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An interior designer’s take on his historic home in Five Points.
Photographs by Jennifer Robertson
Designer Antoine Pontón takes pride in creating meaningful spaces for his clients. The owner of Raleigh-based interior design firm AP Designs, Pontón has a passion for creating beautiful spaces for others, but the tables were turned when he began designing the bungalow he now shares with his partner, Ryan. For Pontón, it was an opportunity to pour his heart into his most prized project yet: the place where he lives.
Pontón, who is originally from southern Louisiana, runs his design business with the motto “remembering the past and embracing the future” in mind. His regard for implementing existing details came in handy when restoring the 1928 bungalow located in Five Points, a project he completed this spring before moving into the home with Ryan, who has lived there since 2012.
As with most historic homes, the bungalow certainly didn’t lack character. From original moldings to glass doorknobs, Pontón focused on highlighting the bungalow’s authentic charm while updating it in a way that fits the couple’s lifestyle and individual personalities.
“No corner, inside or out, was left untouched,” Pontón says. “We decided to stay away from anything too trendy. We stuck with classics that will never go out of style.”
With design and decorating ideas swirling in his mind, Pontón kept them all in one place by pinning sketches and photos to a design board which he referred to throughout the renovation. Though this is his first time decorating a home for himself, Pontón says there are some pieces that have followed him for years, including items he has collected on travels. Persian rugs and paintings, for instance, make his house feel like home. Fabric that he and Ryan found on a trip to Bali last year are now throw pillows adorning a custom-made sofa, setting the tone for the living room’s ambience.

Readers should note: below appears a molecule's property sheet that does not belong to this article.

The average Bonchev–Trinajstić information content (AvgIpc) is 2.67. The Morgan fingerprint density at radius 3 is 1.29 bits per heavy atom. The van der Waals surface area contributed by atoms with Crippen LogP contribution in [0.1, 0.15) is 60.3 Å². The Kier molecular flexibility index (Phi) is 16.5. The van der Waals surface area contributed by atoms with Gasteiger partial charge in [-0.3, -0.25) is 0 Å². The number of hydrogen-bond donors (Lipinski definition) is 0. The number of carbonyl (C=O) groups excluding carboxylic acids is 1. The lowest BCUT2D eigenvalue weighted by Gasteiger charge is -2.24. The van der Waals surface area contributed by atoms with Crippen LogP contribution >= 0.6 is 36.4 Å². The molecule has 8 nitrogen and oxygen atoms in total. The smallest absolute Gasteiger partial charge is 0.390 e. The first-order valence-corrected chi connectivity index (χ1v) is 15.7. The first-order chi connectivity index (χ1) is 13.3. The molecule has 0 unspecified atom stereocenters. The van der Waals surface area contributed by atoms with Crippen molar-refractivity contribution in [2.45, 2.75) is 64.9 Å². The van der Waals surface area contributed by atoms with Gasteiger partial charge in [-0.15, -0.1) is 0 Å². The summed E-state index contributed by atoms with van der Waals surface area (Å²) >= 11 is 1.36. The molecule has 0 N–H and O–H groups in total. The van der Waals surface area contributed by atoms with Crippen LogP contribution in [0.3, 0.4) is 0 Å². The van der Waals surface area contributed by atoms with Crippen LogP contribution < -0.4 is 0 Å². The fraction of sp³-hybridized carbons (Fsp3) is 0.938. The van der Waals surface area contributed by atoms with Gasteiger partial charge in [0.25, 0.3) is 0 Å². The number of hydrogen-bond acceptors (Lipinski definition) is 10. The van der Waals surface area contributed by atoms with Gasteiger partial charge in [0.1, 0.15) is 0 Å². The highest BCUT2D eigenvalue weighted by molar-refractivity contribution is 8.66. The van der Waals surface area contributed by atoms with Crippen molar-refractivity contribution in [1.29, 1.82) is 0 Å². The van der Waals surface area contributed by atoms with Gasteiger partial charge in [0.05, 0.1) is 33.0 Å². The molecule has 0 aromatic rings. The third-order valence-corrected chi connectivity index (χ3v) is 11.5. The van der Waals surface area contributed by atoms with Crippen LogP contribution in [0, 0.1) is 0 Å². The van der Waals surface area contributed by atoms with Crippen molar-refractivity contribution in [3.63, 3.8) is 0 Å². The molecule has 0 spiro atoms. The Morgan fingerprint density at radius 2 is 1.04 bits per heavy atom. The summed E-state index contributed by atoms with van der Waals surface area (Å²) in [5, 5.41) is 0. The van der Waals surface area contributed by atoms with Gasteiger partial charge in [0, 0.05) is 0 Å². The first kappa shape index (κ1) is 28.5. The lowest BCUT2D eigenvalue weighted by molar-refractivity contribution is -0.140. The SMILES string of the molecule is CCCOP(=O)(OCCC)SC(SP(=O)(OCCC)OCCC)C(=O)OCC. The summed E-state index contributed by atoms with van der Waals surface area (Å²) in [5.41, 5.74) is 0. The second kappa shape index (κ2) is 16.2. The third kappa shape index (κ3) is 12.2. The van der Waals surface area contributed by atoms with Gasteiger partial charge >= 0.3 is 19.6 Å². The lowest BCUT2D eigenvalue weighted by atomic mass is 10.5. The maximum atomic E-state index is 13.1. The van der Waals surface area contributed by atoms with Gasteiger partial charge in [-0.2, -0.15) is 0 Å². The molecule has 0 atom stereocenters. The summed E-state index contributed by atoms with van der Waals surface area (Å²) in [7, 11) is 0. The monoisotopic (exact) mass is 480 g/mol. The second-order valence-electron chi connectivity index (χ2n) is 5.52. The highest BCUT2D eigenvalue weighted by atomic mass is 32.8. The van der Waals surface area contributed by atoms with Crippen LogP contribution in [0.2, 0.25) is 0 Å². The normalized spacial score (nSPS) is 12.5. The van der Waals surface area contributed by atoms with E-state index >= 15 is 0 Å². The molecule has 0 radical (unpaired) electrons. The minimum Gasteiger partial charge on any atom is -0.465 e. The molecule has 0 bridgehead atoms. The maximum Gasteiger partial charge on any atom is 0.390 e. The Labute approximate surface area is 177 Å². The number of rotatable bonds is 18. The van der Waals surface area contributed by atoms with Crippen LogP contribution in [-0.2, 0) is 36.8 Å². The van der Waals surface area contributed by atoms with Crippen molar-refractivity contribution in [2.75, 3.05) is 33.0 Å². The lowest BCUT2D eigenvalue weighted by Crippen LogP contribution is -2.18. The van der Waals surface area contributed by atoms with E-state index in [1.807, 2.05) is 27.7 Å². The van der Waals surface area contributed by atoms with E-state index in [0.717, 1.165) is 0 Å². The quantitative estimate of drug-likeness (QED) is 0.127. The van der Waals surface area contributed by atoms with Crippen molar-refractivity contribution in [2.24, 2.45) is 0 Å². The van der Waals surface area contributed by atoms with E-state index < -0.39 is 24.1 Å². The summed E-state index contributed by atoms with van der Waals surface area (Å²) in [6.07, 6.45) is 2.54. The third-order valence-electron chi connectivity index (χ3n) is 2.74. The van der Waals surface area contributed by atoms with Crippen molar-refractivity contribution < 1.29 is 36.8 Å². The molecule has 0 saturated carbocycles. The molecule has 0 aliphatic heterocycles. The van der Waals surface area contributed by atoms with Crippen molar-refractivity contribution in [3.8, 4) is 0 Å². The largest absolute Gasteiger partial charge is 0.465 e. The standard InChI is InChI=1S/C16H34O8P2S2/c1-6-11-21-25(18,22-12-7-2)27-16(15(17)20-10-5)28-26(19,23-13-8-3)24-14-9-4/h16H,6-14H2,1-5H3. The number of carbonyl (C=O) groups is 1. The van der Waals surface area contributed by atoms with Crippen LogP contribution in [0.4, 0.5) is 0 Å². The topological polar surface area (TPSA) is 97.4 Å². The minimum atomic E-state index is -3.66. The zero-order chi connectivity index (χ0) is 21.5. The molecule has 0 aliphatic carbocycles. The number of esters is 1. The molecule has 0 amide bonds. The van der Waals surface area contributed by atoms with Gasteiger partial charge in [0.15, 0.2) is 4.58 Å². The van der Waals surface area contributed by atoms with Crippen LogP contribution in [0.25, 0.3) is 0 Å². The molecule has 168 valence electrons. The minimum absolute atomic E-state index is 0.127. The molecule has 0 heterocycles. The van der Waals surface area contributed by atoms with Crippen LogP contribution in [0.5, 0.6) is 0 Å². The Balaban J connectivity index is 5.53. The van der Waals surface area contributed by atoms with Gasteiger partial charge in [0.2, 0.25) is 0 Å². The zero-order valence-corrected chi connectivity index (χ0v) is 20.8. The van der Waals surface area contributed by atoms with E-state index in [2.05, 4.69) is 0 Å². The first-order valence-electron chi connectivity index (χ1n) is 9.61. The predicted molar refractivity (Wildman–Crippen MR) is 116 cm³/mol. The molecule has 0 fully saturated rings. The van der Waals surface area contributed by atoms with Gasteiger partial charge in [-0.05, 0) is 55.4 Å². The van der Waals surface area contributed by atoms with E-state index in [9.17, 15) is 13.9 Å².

“Experimenting with bright colors can seem daunting, but I love to see how colors, textures, and shapes can harmonize when creating an eclectic, interesting space,” Pontón says.
One of his most beloved possessions is a trio of abstract paintings Pontón’s father painted in 1968, when he had moved in to his first apartment. “He couldn’t spend much on decorations, so he headed to the art store, got these three canvases and simply painted on them,” Pontón says. “They’ve hung in every place I’ve lived.”
Another meaningful piece is a framed American flag hanging in Pontón’s office. The flag, he explains, was flying over the nation’s capital the day his father retired after serving for 36 years in the U.S. military, in 1988. “I always try to incorporate sentimental keepsakes in every design, and this flag certainly fits that bill,” Pontón says.
Pontón and Ryan enjoy hosting cocktail hours with friends, but with no room for a butler’s pantry, some design innovation was needed. So Pontón dedicated a portion of the galley kitchen to an at-home bar that would make any mixologist swoon. “This is when the idea of ‘meaningful design’ comes into play, when it’s imperative to make every nook and cranny not only functional, but fun and enjoyable as well,” Pontón says. With an oversized porch to welcome visitors, the home is the perfect spot for entertaining or sipping cocktails with friends.
Now that the historic charmer has received its facelift, Pontón says he couldn’t be happier with the final result.
“One of our favorite things to do is to entertain guests, and we’ll be hosting gatherings often here,” Pontón says. “I’m looking forward to helping others transform their spaces, so they can see their homes’ potential as well. When you’re as passionate about your job as I am about design, it doesn’t make it feel like work.”
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